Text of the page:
Woman sues surgeon for removing the wrong body part during botched surgery
An Iowa woman, Dena Knapp, had a botched surgery on October 5, 2016. She’s now suing the doctor involved for removing the wrong part of her body.
According to Argus Leader, was supposed to have an adrenal gland and a mass on the gland removed. Instead, Dr. Scott Baker removed her healthy kidney.
Dena Knapp has filed a lawsuit against Dr. Scott Baker and his Sioux Falls practice for wrongfully removing her kidney. She was supposed to have an adrenal gland and a mass on the gland removed in the 2016 surgery.
However, instead, Baker removed her healthy right kidney. Later that day, Baker was informed by the pathology department at Avera McKennan Hospital about the botched procedure.
Woman sues surgeon who wrongly removed her kidney https://t.co/XwBd7etyfZ— Asnath Colson (@bstillc) August 17, 2018
Four days later, Baker called Knapp and told her that part of the adrenal gland was still inside her body. He informed her that he “did not get everything” and advised her to undergo a second surgery.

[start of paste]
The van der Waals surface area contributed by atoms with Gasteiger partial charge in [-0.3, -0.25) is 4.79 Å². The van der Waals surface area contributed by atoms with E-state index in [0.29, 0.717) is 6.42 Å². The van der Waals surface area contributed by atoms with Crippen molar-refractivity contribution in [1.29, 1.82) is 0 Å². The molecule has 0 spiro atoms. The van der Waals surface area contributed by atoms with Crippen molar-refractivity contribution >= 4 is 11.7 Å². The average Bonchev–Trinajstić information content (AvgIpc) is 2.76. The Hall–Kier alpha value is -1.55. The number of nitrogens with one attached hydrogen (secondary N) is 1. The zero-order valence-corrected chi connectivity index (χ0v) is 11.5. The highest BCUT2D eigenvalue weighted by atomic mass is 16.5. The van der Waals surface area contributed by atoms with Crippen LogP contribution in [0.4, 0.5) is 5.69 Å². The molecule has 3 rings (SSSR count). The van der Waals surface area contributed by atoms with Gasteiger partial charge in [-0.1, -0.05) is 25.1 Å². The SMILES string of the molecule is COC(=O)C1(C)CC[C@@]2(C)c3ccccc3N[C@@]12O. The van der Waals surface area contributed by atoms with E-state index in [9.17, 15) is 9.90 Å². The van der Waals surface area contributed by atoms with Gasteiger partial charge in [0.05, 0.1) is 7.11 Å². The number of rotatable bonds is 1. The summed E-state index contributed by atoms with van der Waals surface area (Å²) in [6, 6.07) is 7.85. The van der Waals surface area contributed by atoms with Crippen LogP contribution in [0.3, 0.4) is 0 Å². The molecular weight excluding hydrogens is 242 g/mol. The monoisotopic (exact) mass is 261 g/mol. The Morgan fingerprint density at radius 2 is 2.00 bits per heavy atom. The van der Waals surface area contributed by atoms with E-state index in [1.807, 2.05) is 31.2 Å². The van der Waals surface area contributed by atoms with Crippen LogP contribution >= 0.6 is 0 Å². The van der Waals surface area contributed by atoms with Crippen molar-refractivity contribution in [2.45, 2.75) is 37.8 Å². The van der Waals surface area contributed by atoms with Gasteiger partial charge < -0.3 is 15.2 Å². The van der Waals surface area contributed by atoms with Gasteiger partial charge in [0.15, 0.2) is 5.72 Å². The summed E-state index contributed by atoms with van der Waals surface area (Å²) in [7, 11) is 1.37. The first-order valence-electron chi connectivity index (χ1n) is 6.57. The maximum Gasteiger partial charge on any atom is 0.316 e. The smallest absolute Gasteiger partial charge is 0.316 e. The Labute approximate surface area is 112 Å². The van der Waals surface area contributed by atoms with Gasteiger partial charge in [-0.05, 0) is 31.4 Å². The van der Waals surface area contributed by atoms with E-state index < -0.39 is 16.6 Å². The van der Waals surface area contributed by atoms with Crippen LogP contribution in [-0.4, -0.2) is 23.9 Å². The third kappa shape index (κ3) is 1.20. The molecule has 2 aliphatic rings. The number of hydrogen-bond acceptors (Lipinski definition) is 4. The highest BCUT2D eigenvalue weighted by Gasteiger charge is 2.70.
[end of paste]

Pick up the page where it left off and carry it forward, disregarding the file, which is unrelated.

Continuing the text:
Would they not have a checklist before surgery? This is pure incompetence. I'm guessing this will result in a big payout but the poor woman.— Julie Ali (@JulieYAli) August 17, 2018
Knapp had a second surgery, but this time at the Mayo Clinic in Rochester, Minnesota. There the gland and mass were successfully removed.
The executive director for The Surgical Institute of South Dakota, Mark Hatting, said on Wednesday afternoon that he had not seen the complaint and could not comment. The institute is where Baker is a partner and Hatting is also named as a defendant.
The lawsuit stated that the doctor’s incorrect surgery resulted in an incurable and progressive kidney disease in Knapp’s remaining kidney. It’s said that she now suffers from pain, fatigue, depression, and mental distress.
“Further,” the lawsuit says, “since the erroneous surgery, Dena has been unable to perform many functions and has required replacement services to clean and maintain her home, the past and future cost of which is yet to be determined.”